BBC staff are being urged to stop airing the corporation’s problems on Twitter and other social media by senior managers. Acting director of news Fran Unsworth sent an internal email yesterday saying: “It would be helpful if some of our problems were not played out publicly across social media and in the pages of the national press.”
Unsworth said it was a tough time for everyone in the BBC “in particular for those of us in BBC News” and “for some individuals most of all”.
It comes as the BBC is under attack from all sides following Prime Minister David Cameron entering the growing row about the whopping £450,000 pay-off that director general George Entwistle is set to pick up for his 54 day stint in the role. Cameron, riding popular opinion, said it was “hard to justify”.
Entwistle resigned on Saturday night and senior BBC news staff quickly “stood aside”, including director of news Helen Boaden and her Stephen Mitchell deputy, following Newsnight abandoning an expose of Jimmy Savile and then over compensating with a false report that wrongly accused Lord McAlpine of being a paedophile.
McAlpine has since said he might sue the BBC and a number of high profile Twitter users for defamation.
Unsworth urged staff to pull together to restore trust in the BBC’s news output. Yesterday a YouGov Trust Tracker table showed that while BBC journalists are still the most trusted among journalists levels of trust had dramatically and rapidly declined — dropping 13 points since October.
Among those BBC staff airing their views publicly on Twitter have been BBC Radio 5 Live presenter Victoria Derbyshire and Norman Smith, the BBC’s chief political correspondent. He tweeted: “I understand BBC bosses Helen Boaden and Steve Mitchell will not go “without a fight” if not re-instated after Pollard review”.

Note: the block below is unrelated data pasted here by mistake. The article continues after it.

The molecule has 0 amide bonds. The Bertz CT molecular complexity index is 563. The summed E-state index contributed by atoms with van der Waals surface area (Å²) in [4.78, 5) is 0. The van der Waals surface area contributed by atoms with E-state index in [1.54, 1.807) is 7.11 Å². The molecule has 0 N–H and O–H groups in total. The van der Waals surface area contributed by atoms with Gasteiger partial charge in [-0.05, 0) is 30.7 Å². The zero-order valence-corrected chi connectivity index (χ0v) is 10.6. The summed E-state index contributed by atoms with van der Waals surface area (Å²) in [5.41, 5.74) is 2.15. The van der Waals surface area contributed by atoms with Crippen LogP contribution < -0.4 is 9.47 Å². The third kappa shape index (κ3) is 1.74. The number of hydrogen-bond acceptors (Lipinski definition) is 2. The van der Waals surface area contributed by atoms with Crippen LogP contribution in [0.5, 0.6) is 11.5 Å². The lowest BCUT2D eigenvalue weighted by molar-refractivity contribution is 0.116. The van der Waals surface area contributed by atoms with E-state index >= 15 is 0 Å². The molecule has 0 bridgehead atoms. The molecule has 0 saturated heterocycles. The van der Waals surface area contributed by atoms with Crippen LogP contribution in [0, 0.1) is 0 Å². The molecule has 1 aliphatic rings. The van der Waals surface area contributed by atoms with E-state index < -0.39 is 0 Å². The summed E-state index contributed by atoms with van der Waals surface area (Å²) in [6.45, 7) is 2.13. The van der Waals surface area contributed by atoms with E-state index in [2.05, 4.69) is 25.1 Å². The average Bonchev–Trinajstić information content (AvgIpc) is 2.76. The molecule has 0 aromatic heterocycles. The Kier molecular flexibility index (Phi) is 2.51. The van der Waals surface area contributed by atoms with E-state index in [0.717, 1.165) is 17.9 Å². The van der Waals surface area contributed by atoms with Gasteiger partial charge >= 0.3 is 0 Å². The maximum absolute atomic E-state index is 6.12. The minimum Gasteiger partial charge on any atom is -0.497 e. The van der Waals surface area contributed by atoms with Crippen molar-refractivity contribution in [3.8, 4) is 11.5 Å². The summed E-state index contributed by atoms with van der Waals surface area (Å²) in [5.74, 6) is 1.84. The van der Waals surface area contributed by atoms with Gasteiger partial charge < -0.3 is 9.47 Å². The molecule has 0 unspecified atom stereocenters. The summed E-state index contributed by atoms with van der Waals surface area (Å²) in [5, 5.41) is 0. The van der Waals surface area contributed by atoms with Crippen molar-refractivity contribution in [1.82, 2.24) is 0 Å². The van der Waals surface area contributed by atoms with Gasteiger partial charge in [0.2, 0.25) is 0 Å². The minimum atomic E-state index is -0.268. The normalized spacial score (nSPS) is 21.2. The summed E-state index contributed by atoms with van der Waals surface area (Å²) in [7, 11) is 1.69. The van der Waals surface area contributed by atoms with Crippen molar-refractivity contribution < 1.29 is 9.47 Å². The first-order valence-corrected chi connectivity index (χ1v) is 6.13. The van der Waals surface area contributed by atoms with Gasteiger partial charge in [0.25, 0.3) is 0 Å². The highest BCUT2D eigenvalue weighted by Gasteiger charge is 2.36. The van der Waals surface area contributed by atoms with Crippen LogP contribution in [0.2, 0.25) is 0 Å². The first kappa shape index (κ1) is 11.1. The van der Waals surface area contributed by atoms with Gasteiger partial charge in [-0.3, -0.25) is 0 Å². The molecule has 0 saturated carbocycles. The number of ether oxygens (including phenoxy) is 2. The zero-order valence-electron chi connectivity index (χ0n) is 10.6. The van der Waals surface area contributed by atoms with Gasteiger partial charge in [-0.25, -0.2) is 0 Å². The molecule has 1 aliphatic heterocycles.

Norman also tweeted about how more staff could possibly be on their way out:
The tweets from BBC staff join the public comments of other senior BBC staff such as Newsnight’s Jeremy Paxman and Jonathan Dimbleby.
Unsworth said the BBC needed a “collective and collegiate sense of all pulling together to restore trust in the BBC’s news output”.
BBC business editor Robert Peston clearly did not get advance copy of the Unsworth memo. He took to his blog to dispute the BBC’s position that Boaden had been happy to “step aside” from her position. He said she had hired lawyers as had her deputy Mitchell.
They are both said to have informed acting director general Tim Davie that “they are quite capable of running BBC news, even with the uncertainty created by the…. inquiry”.
“My understanding is that Mr Davie believes it is unfair to ask Ms Boaden and Mr Mitchell to continue in their day jobs with the shadow of the Pollard inquiry hanging over them.
“He believes that George Entwistle’s effectiveness as Director General was undermined by the fact he too was being probed by Mr Pollard. Mr Entwistle resigned on Saturday.
“I have learned that lawyers acting for Ms Boaden and Mr Mitchell have informed Mr Davie that they are quite capable of running BBC News, even with the uncertainty created by the Pollard inquiry, ” Peston wrote on his blog.
You can probably understand what Unsworth is getting at. Not all of this social media noise can be helping. One of those keep calm t-shirts is needed.